C. Challenges of the Energy Sector

Energy Subsidy Reform Experience

8. Energy price developments impact macroeconomic activity through various channels. Rising international oil prices can lead to inflation, fiscal deficits and external sector imbalances in oil-importing countries, with potential impact on GDP growth. The impact of oil prices on inflation is apparent when one considers the path of prices’ development and that of global oil prices. Higher fuel prices not only affect consumers directly through higher costs of transportation and electricity services but also indirectly through increasing manufacturing operating costs. With respect to the fiscal accounts, fuel tax receipts have been volatile, reflecting fluctuations in the price of oil on the international market and a rigid retail fuel pricing system, and indirect fiscal effects of spiraling international oil prices can be manifested through reduced tax buoyancy on account of a weaker domestic economy. The impact on the external accounts is mostly intuitive via higher outlays for oil imports and potentially increasing external debt based on the payment arrangements.

9. The impetus for reform in Niger was sustained fiscal revenue losses, but the process of reform has been lumpy. Given that Niger was a net petroleum importer up until recently, the government lost significant revenues on account of its policy to administer fuel prices and electricity rates. The net fiscal contribution of fuel taxes fell to 0.3 percent of GDP in 2010 from 1 percent of GDP in 2005. In addition there were business climate concerns such as energy efficiency and infrastructure investment to improve access, and environmental considerations like conservation incentives. While the government had made some progress with respect to establishing a transparent price build-up formula, retail fuel prices are still set administratively and electricity tariffs are decided in an ad hoc manner.

10. Niger initially adopted a nominal price band mechanism. IMF technical assistance from the Fiscal Affairs Department to Niger in 2001 facilitated the development of a fuel-pricing formula that allowed for the automatic pass-through of global prices to the domestic market. According to the established formula, the retail price would be adjusted monthly whenever the change in international prices exceeded CFAF 5. Otherwise, the price at the pump would not change and taxes would offset the intended increase or decrease in prices. The petroleum price structure broadly consists of ex-refinery or import costs (CIF prices at the border), net fuel taxes (ad valorem customs and value-added taxes and specific excise duties), and costs and margins of importing and distributing fuel to domestic consumers (storage and distribution margins).

11. An explicit subsidy was introduced in the formula in 2005 when international prices began to rise. The subsidy was meant to cushion the domestic economy from the destabilizing effects of price fluctuations, particularly the sharp increases, on the global market. Even during the period of rapidly increasing international oil prices that began in 2007 and peaked in July 2008, the subsidy component kept domestic prices fixed for an extended period.4 However, by 2010, adverse international price shocks and euro depreciation led to dwindling fuel tax receipts and external sector imbalances. Furthermore, an increase in smuggling into neighboring countries resulted from the artificially low prices in Niger. The government reviewed its general policy and adopted a more flexible retail fuel pricing system whereby international oil price variations were passed through to domestic prices from June 2011 and existing subsidies were gradually unwound.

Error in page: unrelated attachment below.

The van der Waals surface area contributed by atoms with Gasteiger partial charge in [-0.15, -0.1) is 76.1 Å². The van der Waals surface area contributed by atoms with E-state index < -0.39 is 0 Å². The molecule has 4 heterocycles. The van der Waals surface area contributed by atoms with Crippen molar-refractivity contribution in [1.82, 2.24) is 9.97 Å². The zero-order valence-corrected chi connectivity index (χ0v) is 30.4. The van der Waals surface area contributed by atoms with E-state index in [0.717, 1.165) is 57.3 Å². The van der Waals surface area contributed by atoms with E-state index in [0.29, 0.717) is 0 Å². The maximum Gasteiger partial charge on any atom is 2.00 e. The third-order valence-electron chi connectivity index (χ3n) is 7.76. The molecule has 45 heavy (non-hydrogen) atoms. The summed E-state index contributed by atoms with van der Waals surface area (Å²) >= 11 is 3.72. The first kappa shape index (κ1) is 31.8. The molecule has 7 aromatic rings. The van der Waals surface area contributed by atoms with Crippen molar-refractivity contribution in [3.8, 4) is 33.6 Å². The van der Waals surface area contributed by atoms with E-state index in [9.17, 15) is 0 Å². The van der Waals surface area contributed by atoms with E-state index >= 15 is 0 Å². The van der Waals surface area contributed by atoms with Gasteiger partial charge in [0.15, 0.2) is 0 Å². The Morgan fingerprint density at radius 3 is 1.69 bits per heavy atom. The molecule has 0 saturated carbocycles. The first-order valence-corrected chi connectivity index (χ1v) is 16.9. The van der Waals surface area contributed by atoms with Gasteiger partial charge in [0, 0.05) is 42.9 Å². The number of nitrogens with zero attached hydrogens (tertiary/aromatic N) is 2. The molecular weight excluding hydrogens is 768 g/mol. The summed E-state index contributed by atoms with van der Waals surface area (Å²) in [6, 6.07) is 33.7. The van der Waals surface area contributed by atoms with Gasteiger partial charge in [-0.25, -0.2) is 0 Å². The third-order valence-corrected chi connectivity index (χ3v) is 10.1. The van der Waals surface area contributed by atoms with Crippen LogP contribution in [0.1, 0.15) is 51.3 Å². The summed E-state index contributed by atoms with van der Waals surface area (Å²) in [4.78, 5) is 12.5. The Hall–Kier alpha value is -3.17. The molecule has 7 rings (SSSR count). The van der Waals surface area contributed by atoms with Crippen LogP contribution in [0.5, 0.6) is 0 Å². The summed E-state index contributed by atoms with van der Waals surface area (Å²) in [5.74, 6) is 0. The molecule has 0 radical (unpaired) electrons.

D. The Discovery of Oil and New Challenges in Energy Sector Management

12. Niger became a net fuel exporter since 2012 and could soon export crude oil. Previously Niger was importing up to 85 percent of its electricity from Nigeria whereas petroleum product imports came officially from Benin, Togo and Ghana. However, since 2012, successful oil discovery allowed for exports to Burkina Faso and Mali to begin. Export markets have also opened in Chad for fuel (especially premium) and Nigeria for gasoil. Proven reserves at the Agadem block, amounting to 80,000 barrels per day, are beyond the refining capacity of SORAZ. Therefore, the government is currently exploring the possibility of exporting around 60,000 barrels per day of crude oil. A study has already identified the most cost-efficient route of export: Niger-Chad-Cameroon.

13. SORAZ refinery production is mainly destined to SONIDEP, the domestic marketing agency. In addition to its previously-granted exclusive right to import and store refined petroleum products, SONIDEP was given the monopoly to export the refined petroleum products from the SORAZ refinery; SONIDEP’s expanded monopoly power has created some tension between the two entities. SORAZ produces gasoline, diesel, LPG, and most recently kerosene (lamp oil), which is sold to SONIDEP for export and domestic sales. SONIDEP also imports and resells heavy fuel, fuel-oil, and jet oil. Total export sales for the period January to September 2014 fell relative to the corresponding period in 2013 in both volume (6.1 percent) and value (11.0 percent). On the other hand, domestic sales volume rose by 8.6 percent to 436.3 million tons, which was equivalent to an 8.8 percent increase to CFAF 199.8 billion in value. Export sales were strong in the first quarter but fell back during the rest of the reference period when domestic demand firmed.

14. Prices for crude oil and refined products are administered by the government, creating the possibility for implicit subsidies. The government controls the price at which SORAZ gets crude oil from the Agadem block as well as the price at which the SORAZ refinery sells its output to SONIDEP. Crude oil is sold to SORAZ at US$70 per barrel, well below the international oil price (using West Texas Intermediate, WTI, as a proxy) that averaged above US$94 per barrel each year since 2011. Ex-SORAZ prices are also fixed as shown in the petroleum price structure below (Table 1). Since the January 2012 introduction of SORAZ consumer products (gasoline, diesel, LPG) on the domestic market, there is no retail subsidy on these three products. Nonetheless, the retail price of gasoline, at US$1.08 per liter, is much lower than the price for the same products in other WAEMU countries except for Benin.5 The only remaining explicit subsidy is on kerosene (lamp oil), which is imported. This subsidy stands at 96.02 CFAF/liter (approximately 19 US cents/liter). Given the startup of lamp oil production by SORAZ in April 2014, it is expected that this subsidy will be reduced or even eliminated over time.